For hyperthyroidism the foods that are recommended are broccoli, Brussels sprouts, cabbage, cauliflower, kale, mustard greens, peaches, pears, soybeans, spinach and turnips. These will suppress thyroid production. Avoid dairy products for three months. Avoid stimulants such as caffeine and nicotine. Deficiencies of vitamins C and E can promote overproduction of thyroid hormone.
For hypothyroidism the foods that are recommended are apricots, dates, molasses, parsley, potatoes, prunes, raw seeds and whole grains. Raw milk and cheeses are helpful. Avoid foods that suppress thyroid production such as broccoli, Brussels sprouts, cabbage, cauliflower, kale, mustard greens, peaches, pears, radishes, spinach and turnips. These foods can be eaten in moderation unless the symptoms of hypothyroidism are severe. Herbs that can help with hypothyroidism are bayberry, black cohosh and goldenseal. Goldenseal should not be used internally on a daily basis for more than a week at a time. Do not use goldenseal if pregnant or if allergic to ragweed.
Iodine is a trace mineral that the thyroid gland needs because it is an important ingredient in the hormones it produces. If people research iodine as a nutrient they may find that iodine is in some animal food sources and many plant food sources. Unfortunately in America there is very little iodine in the soil so there is almost no iodine in these food sources. People in other parts of the world may not have to worry so much about iodine deficiency. There is iodine in ocean waters. Most people I have known who had thyroid problems refused to eat fish because they did not like the fishy taste. Eating cold water ocean going fish is good for an underactive thyroid gland. The thyroid gland needs the iodine in fish to produce hormones. Kelp helps to slow an overactive thyroid gland. Vitamin B12 which is found in fish and seaweed is necessary for a healthy thyroid gland. The body needs vitamin A and B vitamins to use iodine properly. It is good to avoid meat other than fish to stay on a low fat diet. Brown rice is recommended and miso soup once a week. Essential fatty acids help the thyroid with metabolism and can be found in flax seed oil.
Since it is necessary to have a healthy pituitary gland and hypothalamus gland for the proper functioning of the thyroid gland using herbal formulas that cleanse and nourish all the glands is necessary. A simple herbal formula for herb tea is kelp, alfalfa and dandelion root. Chlorophyll helps with the assimilation of nutrients from kelp and alfalfa. Blue green algae such as spirulina can be added. It helps to clean and nourish the glands. Other herbs that are good for the glands are Siberian ginseng, licorice root, sarsaparilla and black cohosh.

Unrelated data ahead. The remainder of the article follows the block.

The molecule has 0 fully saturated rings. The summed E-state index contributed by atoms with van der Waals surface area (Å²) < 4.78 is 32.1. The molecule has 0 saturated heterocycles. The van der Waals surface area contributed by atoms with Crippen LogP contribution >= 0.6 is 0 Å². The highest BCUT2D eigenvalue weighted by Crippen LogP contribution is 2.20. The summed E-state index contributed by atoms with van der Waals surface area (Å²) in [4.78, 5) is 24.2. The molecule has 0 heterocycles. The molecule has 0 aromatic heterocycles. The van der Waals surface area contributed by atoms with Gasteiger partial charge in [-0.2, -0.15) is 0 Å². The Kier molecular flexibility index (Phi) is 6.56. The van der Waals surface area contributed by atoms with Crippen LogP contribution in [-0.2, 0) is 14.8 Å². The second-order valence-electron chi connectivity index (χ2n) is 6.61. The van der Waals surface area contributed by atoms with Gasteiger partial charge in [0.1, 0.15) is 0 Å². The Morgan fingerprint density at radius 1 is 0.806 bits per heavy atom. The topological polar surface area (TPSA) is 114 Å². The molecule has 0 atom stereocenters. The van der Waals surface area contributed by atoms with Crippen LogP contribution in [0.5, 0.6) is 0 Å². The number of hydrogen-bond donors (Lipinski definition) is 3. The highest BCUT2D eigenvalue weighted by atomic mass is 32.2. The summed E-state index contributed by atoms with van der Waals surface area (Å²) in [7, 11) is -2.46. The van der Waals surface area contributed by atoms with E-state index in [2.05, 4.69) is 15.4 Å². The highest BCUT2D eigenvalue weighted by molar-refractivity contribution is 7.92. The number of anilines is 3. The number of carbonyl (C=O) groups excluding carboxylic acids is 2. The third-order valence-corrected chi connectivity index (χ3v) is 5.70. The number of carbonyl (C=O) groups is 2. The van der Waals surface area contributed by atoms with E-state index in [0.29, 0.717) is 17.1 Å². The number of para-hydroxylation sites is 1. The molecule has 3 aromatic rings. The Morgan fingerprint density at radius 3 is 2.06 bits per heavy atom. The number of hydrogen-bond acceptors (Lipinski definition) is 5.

Since myxedema is an illness in which the immune system attacks the thyroid gland the basic principles of autoimmune illnesses apply. The immune system wants to attack damaged cells. Using the principles of healing the glands of the body as well as the principles of healthy cell growth with the proper natural nutrition will start the healing process. All of the nutrients for cell growth in proper balance are important but I cannot stress enough the importance of certain nutrients essential for cell growth. These include vitamin B12, folic acid and CoQ10 enzyme. It is too easy for people to be deficient with one of these essential nutrients. A person can eat foods such as meat rich in vitamin B12 but still be deficient due to malabsorption. Eating cold water ocean going fish such as mackerel, tuna and salmon helps with a low fat diet, vitamin B12 and CoQ10 enzyme. Folic acid is destroyed from over cooking and microwaving. It can be found in green leafy vegetables such as lettuce. Spinach contains folic acid and CoQ10. Other sources of CoQ10 include peanuts and sardines. Other nutrients essential for cell growth are the trace minerals, selenium and germanium. Both of these can be found in garlic. Selenium is, also, in Siberian ginseng. Natural brewer’s yeast is a good source of many of these cell growth nutrients.
Since anti-oxidants help to repair damaged cells these nutrients are important for autoimmune illnesses. All of the anti-oxidant nutrients are too numerous to name and many sound rather complicated. However some of them are commonly known vitamins such as vitamins C, A, E and D. The more organic fruit, vegetables and whole grains in the diet, the better. Sweet potatoes and parsley are sources of vitamin D but don’t forget natural sunlight on the skin.
If you are interested in herbal supplements for thyroid gland health try: Thyroid Care Herbal Supplement